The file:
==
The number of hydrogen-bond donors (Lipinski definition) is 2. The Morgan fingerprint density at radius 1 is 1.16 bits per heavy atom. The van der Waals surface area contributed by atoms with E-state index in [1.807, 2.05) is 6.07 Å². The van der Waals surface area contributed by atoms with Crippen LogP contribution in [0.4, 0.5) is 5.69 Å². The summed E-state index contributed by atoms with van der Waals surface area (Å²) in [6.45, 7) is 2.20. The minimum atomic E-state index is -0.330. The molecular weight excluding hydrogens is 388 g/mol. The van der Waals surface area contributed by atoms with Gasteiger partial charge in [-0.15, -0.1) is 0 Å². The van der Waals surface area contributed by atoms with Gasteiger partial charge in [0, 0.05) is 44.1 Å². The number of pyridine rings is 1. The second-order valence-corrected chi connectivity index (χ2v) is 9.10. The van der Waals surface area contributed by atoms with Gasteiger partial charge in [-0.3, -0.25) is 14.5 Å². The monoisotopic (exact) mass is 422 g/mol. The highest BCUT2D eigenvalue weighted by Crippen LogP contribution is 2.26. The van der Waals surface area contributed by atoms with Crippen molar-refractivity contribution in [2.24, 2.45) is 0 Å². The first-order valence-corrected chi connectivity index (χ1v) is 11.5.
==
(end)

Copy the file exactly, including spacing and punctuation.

The number of hydrogen-bond donors (Lipinski definition) is 2. The Morgan fingerprint density at radius 1 is 1.16 bits per heavy atom. The van der Waals surface area contributed by atoms with E-state index in [1.807, 2.05) is 6.07 Å². The van der Waals surface area contributed by atoms with Crippen LogP contribution in [0.4, 0.5) is 5.69 Å². The summed E-state index contributed by atoms with van der Waals surface area (Å²) in [6.45, 7) is 2.20. The minimum atomic E-state index is -0.330. The molecular weight excluding hydrogens is 388 g/mol. The van der Waals surface area contributed by atoms with Gasteiger partial charge in [-0.15, -0.1) is 0 Å². The van der Waals surface area contributed by atoms with Gasteiger partial charge in [0, 0.05) is 44.1 Å². The number of pyridine rings is 1. The second-order valence-corrected chi connectivity index (χ2v) is 9.10. The van der Waals surface area contributed by atoms with Gasteiger partial charge in [-0.3, -0.25) is 14.5 Å². The monoisotopic (exact) mass is 422 g/mol. The highest BCUT2D eigenvalue weighted by Crippen LogP contribution is 2.26. The van der Waals surface area contributed by atoms with Crippen molar-refractivity contribution in [2.24, 2.45) is 0 Å². The first-order valence-corrected chi connectivity index (χ1v) is 11.5.